In accordance with present invention, there is provided a blend of emulsifiers for use in the production of a water-miscible lubricating and composition comprising:
Further, in accordance with the present invention, there is provided a water-miscible lubricating oil concentrate which comprises:
The alkali metal sulfonate emulsifier component of the emulsifier blends herein can be one or a mixture of any of such emulsifiers heretofore used in the manufacture of water-miscible lubricating oil concentrates. By “alkali metal” is meant one or more elements of Group 1A of the Periodic Table of the Elements including lithium, sodium and potassium. Sodium is especially preferred. The preferred alkali metal sulfonates are the sodium petroleum sulfonates, e.g., as described above, or those obtained by sulfonating aryl compounds such as those of benzene, toluene, xylenes, ethyl benzenes, etc., alkylated with long chain olefinic alkylating agents. Mixtures of these and similarly useful alkali metal sulfonate emulsifiers can be used, e.g., as described in U.S. Pat. No. 6,225,267, the contents of which are incorporated by reference and form an integral part of this application.
More particularly, the first component of the inventive composition are natural petroleum sulfonates or sulfonic acid salts prepared using sulfuric acid, oleum, (i.e. fuming sulfuric acid) and/or sulfur trioxide or other sulfonating agent to sulfonate petroleum oil, preferably a paraffinic oil. A preferred oil for use herein is a typical lube base oil of 15-4000 cSt @40° C. The acid oil is desludged by settling using natural gravitational forces, and is subsequently neutralized to about a 15-30%, preferably about 20-30% active petroleum sulfonate in oil. No further extraction or processing for the removal of oil or salts is conducted. These sulfonates will be hereinafter referred to as non-extracted sulfonates to distinguish them from the natural sulfonates that are prepared as a by-product of a refining process. These non-extracted natural sulfonates, as neutral salts, provide corrosion protection properties to metal, and assist in emulsification performance. Other extracted sulfonates may be added to the present invention in combination with the non-extracted sulfonates of the present invention. The petroleum sulfonates used as the first component of the present invention are very economical to produce due to the minimum amount of processing required. The preferred paraffinic oil feed stream is low cost and in abundant supply. The sulfonates can be blended with other sulfonate emulsifiers to produce a product of preferably 60% or greater active content, for instance with highly active sulfonic acids. An example of a natural sodium petroleum sulfonate of this type is Sodium petroleum sulfonate, MNT, a 30% active sulfonic acid salt supplied by CK Witco in Greenwich, Conn. In the previous method of preparing concentrated petroleum sulfonate emulsifiers, a separation/extraction process is used to prepare the final product. Using these methods, oleum or sulfur trioxide is added to the petroleum oil to remove the aromatics, and to produce USP white oils or special naphthenic process oils. After the acid treatment, the spent acid and low equivalent weight sulfonic acids, i.e. sludge acids, are separated from the oil soluble acids. The later material is then neutralized to make a sodium salt and is extracted with a polar solvent(s), typically lower alcohols, to separate most of the oil and increase the activity of the sodium sulfonate.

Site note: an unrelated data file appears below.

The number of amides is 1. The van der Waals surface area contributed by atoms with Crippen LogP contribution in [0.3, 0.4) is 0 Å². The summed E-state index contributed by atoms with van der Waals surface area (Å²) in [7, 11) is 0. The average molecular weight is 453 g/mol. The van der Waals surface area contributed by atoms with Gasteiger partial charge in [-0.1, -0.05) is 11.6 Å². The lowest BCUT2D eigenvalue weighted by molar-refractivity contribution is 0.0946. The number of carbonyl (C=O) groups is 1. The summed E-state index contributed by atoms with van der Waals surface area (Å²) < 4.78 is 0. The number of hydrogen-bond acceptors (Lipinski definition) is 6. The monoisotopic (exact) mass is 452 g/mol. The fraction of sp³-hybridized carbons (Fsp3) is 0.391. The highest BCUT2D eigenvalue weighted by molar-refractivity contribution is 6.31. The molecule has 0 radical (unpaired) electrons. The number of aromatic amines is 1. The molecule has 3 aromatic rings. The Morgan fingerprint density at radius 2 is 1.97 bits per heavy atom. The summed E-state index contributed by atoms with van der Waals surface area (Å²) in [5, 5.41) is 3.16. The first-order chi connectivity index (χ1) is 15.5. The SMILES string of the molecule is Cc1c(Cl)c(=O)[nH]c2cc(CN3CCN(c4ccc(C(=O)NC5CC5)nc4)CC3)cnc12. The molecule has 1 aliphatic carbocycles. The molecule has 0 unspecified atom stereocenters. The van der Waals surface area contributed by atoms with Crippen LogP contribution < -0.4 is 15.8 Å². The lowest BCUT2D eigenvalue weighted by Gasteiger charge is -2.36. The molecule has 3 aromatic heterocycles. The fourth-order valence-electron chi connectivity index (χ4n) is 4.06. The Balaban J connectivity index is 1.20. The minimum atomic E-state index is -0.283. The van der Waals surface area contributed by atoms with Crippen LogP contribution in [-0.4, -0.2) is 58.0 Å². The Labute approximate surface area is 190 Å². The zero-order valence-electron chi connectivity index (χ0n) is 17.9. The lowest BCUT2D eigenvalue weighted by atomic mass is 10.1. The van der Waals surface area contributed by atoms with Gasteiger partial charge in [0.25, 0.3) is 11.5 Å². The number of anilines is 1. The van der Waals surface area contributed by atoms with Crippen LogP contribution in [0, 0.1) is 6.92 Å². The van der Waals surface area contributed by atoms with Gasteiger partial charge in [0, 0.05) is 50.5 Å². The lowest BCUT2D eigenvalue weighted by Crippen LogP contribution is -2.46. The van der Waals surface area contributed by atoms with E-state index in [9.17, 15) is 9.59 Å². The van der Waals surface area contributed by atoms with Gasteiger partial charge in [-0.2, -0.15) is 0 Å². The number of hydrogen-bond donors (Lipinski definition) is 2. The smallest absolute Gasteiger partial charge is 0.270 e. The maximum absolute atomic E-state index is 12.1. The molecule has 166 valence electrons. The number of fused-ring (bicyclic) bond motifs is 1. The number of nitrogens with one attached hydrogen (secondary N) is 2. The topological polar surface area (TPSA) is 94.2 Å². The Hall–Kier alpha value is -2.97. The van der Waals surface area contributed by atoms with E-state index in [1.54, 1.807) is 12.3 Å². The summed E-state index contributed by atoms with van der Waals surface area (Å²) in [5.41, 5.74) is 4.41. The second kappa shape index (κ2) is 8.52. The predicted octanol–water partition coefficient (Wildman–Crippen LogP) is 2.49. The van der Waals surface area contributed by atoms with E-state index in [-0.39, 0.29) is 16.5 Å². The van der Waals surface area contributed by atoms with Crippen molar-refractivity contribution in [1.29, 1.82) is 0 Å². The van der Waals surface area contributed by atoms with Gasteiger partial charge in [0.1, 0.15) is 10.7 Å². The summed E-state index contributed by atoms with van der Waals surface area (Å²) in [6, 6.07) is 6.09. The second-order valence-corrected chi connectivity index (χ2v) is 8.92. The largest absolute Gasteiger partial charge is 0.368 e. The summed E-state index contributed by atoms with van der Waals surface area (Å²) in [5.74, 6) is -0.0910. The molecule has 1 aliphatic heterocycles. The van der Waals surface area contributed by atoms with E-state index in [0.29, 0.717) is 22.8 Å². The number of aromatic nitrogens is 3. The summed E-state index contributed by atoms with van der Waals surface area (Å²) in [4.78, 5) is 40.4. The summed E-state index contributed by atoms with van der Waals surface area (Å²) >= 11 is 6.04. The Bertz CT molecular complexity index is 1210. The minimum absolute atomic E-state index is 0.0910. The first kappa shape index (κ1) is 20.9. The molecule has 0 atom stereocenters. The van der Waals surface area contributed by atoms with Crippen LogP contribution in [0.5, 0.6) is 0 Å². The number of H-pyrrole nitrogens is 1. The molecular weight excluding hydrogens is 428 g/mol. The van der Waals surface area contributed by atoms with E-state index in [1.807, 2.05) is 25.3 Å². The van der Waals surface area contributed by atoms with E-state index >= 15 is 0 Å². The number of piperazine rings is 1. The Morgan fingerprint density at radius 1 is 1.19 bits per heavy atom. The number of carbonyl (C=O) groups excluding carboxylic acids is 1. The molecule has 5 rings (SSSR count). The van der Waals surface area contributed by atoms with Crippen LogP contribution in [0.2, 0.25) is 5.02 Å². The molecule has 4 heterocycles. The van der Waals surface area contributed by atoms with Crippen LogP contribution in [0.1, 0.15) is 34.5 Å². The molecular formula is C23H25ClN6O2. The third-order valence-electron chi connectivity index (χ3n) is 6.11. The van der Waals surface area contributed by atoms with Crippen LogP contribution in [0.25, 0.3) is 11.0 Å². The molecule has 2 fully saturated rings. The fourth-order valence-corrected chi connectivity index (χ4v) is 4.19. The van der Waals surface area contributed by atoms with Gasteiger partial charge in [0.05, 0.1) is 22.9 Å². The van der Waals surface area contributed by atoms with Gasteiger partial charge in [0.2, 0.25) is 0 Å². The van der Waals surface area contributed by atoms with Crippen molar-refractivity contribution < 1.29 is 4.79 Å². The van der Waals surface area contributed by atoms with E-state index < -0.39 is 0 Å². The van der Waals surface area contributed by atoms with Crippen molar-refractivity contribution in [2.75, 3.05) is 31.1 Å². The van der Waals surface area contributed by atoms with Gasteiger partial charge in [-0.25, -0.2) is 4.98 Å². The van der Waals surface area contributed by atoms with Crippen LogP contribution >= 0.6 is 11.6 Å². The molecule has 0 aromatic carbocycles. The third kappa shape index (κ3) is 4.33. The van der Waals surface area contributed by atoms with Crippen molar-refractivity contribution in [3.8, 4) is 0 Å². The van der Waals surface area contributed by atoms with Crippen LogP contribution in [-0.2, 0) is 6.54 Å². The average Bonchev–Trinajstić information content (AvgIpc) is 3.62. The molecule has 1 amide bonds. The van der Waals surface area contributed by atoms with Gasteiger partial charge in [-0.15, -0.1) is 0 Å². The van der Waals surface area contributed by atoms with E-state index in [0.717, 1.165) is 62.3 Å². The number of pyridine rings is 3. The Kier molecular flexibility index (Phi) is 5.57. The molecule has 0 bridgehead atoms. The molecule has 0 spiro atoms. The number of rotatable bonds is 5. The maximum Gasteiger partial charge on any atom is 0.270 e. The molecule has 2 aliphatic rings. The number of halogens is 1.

The emulsifier compositions of the present invention can also comprise a branched alkylaryl sulfonate. Branched structures have been known to exhibit improved solubility and emulsion stability. Branched chain alkylaryl sulfonates are discussed in U.S. Pat. No. 4,140,642 incorporated herein by reference in its entirety. Aryl groups include benzene, toluene, naphthalene, xylene, and so forth.
These alkylaryl sulfonates may be prepared using standard sulfonation techniques which typically involve sulfonation of the appropriate of aromatic hydrocarbons, thereby obtaining the alkylaryl sulfonic acids which are then subsequently neutralized with a base.
The alkylation may be carried out using any method known to one of skill in the art including a Friedel-Crafts reaction using an alkyl halide, alkanol, or alkene reactant in the presence of a Lewis acid catalyst. Catalysts may include hydrogen fluoride and activated clay.
The sulfonation is then carried out typically by contacting the alkylated aromatic compound with concentrated sulfuric acid and/or sulfur trioxide (SO3). The sulfonic acid may then be neutralized with a base, preferably an alkali metal base such as lithium, sodium or potassium hydroxide, and especially sodium hydroxide.